His own personal story has been lost to the ages unfortunately as the company and brand really begins (at least as far as the sources I could find are concerned) when Robert moved off the site in 1865 and it was leased as prime farming land to a highly successful Aberdeen Angus farmer called John Grant. The distillery was sold as a little extra for £511.

Though the farm was perfectly placed in regard to the many other family businesses in the region, John and his sons had little interest in making the water of life. Rather than taking a dabble in it themselves at this point they leased their building to a respectable distiller called John Smith (of Glenlivet acclaim) for the foreseeable future.

This set up did not last long however. John Smith had set up the infrastructure for the most part when he jumped into business with his father George and formed George & J.G. Smith, Ltd in 1869. He left soon after to concentrate on building and running the Cragganmore distillery the other side of Ballindalloch.

Luckily John Grant’s son George (it is like all other names were outlawed for a time) was rather business savvy and was able to help take on the running of the businesses including the distillery on the site. John ensured the future of the family business by teaching George everything before his death in 1889. Or so he thought…

Less than a year after John had died he was joined in the ground by George leaving the business in a state of disarray and chaos. When the dust settled George’s sons John and George (I am not kidding) were in charge of the (then shrinking) farm business and the (greatly picking up) whisky business.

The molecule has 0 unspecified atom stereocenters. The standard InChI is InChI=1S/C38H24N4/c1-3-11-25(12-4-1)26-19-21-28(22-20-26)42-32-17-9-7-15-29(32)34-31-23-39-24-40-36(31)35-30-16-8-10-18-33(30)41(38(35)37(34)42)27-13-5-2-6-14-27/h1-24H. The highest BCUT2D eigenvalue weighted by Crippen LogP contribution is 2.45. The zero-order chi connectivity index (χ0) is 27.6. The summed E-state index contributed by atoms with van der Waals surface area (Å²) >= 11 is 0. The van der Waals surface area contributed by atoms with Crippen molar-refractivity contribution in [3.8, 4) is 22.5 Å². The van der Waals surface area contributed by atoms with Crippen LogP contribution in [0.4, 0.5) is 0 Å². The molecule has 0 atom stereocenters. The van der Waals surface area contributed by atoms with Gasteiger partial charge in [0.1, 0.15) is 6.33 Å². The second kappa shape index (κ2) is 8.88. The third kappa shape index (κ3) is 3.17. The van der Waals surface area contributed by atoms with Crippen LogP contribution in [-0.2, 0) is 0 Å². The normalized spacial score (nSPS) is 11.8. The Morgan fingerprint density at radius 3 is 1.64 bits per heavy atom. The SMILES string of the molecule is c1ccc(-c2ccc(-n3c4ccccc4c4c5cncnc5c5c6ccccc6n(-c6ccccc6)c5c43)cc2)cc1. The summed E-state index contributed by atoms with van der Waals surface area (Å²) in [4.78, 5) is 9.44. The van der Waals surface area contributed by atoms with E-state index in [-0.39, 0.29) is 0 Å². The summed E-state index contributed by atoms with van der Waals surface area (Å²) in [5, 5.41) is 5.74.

When the relatively well known wholesalers Pattison, Elder and Co approached the brothers in 1895 to create a new business partnership, John and George were no doubt in awe of their success and jumped at the opportunity. They had however been wooed by suits and sharp words.

In 1898 the Pattison’s business collapsed and took a fair number of small distilleries with it. It took 15 years of tough decisions, hard work and no doubt a sizable chunk of the family fortune just to keep this particular distillery afloat.

By 1914 the J. & G. Grant company had been formed as a totally independent entity and the brothers vowed to never trust or rely on outside investors again. Though most whisky businesses went through the worst during the wars, the worst for J & G was definitely over. By the time the lease on the land was up in 1930 the company was able to purchase the site outright.

After a short time, a new name from the Grant family began to take the reigns. Indeed in 1950 it was a time for George Grant (son of the last George Grant, son of George Grant, son of John Grant). He managed to ferry the company through the second world war without much issue and (if you are to believe the company’s own history on the matter) managed to market the whisky so well that they had to start rationing the amount they gave to blenders in 1960.